All Saints’ Day…All Souls’ Day…All Hallows’ Day…Sabbath Soul…Dia de Muertos. From my perspective, this particular day has always provoked an emotional reaction. Within our worship service, this first Sunday in November is marked as a day of special remembrance for those who have gone before, not just this year. The service is sprinkled with responsive readings, special hymns, remembrances, lit candles, the presentation of a white rose to a surviving family member, and clergy reading aloud the names of those saints from the congregation who have passed in the past year. Most disheartening, the list was long this morning; the alter lit with too many candles. As my Granny B. often observed, All Saints is the time “to open and honor the ‘thin space’ where all the saints meet.”
Thanksgiving, 1996. My mom holding kitchen court while preparing the family feast. As expected, she is dressed in holiday attire, festive jewelry, coiffed hair, spotless makeup with her beautiful eyes sparkling intelligence and southern sass. I would quietly sneak up to her with my camera; she NEVER liked having her picture made (though she always took the most stunning pictures). She passed in 2016 and I miss her every single day, but especially on certain remembrances like today.
Ironically, I find myself deeply nostalgic and profoundly grateful every year on this day. Grateful for all who came before me, whose shoulders I continue to stand upon. Grateful for the treasured stories, the powerful memories, and the lasting legacies of these saints. Grateful for the opportunity to reflect on the transformational stages of my own life journey. Grateful for each new day and the chance to clear away the broken parts while exploring new paths to grow in grace and hope.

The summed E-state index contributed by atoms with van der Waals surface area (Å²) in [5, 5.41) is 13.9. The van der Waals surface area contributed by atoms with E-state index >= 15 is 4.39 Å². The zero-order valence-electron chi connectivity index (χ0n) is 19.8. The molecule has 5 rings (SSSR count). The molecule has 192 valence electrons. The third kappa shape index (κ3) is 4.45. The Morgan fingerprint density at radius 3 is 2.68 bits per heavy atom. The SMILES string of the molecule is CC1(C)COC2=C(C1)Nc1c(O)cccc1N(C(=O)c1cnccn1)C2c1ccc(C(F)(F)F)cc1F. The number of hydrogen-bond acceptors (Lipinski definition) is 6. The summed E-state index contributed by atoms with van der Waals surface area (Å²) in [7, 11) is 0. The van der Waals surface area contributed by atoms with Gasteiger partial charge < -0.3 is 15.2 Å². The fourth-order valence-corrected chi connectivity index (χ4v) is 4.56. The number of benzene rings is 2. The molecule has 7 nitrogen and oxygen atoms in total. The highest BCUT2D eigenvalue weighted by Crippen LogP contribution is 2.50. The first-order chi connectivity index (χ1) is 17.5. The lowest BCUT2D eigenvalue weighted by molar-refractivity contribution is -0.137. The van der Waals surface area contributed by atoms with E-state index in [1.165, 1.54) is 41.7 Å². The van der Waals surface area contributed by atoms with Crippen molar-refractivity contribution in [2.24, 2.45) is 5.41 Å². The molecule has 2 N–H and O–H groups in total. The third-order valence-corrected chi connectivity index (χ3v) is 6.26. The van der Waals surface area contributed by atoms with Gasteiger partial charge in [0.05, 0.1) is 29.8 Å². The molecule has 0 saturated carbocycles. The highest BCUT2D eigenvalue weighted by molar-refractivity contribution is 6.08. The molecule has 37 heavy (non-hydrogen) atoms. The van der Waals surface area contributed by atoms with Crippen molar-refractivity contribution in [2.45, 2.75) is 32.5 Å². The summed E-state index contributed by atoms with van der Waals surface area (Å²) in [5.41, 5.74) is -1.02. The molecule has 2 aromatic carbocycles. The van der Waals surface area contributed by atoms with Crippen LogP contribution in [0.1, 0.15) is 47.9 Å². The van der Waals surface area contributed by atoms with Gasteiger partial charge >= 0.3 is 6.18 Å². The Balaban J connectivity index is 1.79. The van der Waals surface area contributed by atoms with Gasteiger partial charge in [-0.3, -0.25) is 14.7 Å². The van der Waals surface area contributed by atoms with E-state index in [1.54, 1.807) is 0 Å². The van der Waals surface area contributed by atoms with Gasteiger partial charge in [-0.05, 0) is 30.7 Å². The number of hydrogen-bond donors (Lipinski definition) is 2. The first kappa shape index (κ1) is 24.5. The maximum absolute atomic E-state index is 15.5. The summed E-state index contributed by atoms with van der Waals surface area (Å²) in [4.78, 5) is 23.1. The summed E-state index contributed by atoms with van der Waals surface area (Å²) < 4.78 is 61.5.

So today, take a moment to reflect on the saints in your life. Who are you particularly grateful for and why?
Here’s hoping we never lose sight of the gifts gratefully given to us by those who come and go before us…for when one is missing, the whole is somehow less. “For all the saints who from their labors rest…” May you be blessed and be a blessing as you care for yourself and others, my friends!
Beautifully expressed, Beth! KPUMC had a similar service. Of course I gratefully remember Betty, and how close she and your mom were. I also remember my brother, who sang in our choir with us while his young family was in Oak Cliff. And I’m grateful for the legacies of my parents, grandparents, extended family, and treasured friends. Charline also gratefully remembers Rick (her husband), a brother, a granddaughter, her ancestors, and many friends. You are a blessing to us and many others, Beth! Continue to take good care of yourself and your wonderful family.